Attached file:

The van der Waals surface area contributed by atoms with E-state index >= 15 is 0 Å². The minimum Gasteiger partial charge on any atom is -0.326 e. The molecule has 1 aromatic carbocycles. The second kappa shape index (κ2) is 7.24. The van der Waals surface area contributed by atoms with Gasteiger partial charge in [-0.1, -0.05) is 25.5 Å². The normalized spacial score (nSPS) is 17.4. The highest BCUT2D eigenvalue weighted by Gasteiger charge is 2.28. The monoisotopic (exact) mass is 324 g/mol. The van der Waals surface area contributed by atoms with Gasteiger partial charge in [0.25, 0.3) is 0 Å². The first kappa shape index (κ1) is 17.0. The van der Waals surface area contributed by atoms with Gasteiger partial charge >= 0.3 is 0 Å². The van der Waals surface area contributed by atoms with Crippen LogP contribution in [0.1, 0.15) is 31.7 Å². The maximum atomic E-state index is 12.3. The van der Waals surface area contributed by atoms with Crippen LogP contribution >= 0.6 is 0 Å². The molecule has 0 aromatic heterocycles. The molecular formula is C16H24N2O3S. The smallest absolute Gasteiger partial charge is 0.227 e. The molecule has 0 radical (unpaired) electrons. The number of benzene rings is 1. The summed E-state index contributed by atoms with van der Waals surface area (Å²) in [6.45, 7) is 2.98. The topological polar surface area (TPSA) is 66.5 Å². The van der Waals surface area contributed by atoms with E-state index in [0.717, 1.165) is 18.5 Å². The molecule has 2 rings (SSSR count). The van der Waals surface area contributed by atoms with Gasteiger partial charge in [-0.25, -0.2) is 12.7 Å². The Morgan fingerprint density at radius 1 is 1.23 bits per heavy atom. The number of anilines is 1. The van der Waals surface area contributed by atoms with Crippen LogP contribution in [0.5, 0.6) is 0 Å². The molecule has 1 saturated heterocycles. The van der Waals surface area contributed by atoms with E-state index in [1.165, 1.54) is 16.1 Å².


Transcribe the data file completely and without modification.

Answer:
The van der Waals surface area contributed by atoms with E-state index >= 15 is 0 Å². The minimum Gasteiger partial charge on any atom is -0.326 e. The molecule has 1 aromatic carbocycles. The second kappa shape index (κ2) is 7.24. The van der Waals surface area contributed by atoms with Gasteiger partial charge in [-0.1, -0.05) is 25.5 Å². The normalized spacial score (nSPS) is 17.4. The highest BCUT2D eigenvalue weighted by Gasteiger charge is 2.28. The monoisotopic (exact) mass is 324 g/mol. The van der Waals surface area contributed by atoms with Gasteiger partial charge in [0.25, 0.3) is 0 Å². The first kappa shape index (κ1) is 17.0. The van der Waals surface area contributed by atoms with Gasteiger partial charge >= 0.3 is 0 Å². The van der Waals surface area contributed by atoms with Crippen LogP contribution in [0.1, 0.15) is 31.7 Å². The maximum atomic E-state index is 12.3. The van der Waals surface area contributed by atoms with Crippen LogP contribution >= 0.6 is 0 Å². The molecule has 0 aromatic heterocycles. The molecular formula is C16H24N2O3S. The smallest absolute Gasteiger partial charge is 0.227 e. The molecule has 0 radical (unpaired) electrons. The number of benzene rings is 1. The summed E-state index contributed by atoms with van der Waals surface area (Å²) in [6.45, 7) is 2.98. The topological polar surface area (TPSA) is 66.5 Å². The van der Waals surface area contributed by atoms with E-state index in [0.717, 1.165) is 18.5 Å². The molecule has 2 rings (SSSR count). The van der Waals surface area contributed by atoms with Gasteiger partial charge in [-0.25, -0.2) is 12.7 Å². The Morgan fingerprint density at radius 1 is 1.23 bits per heavy atom. The number of anilines is 1. The van der Waals surface area contributed by atoms with Crippen LogP contribution in [0.5, 0.6) is 0 Å². The molecule has 1 saturated heterocycles. The van der Waals surface area contributed by atoms with E-state index in [1.165, 1.54) is 16.1 Å².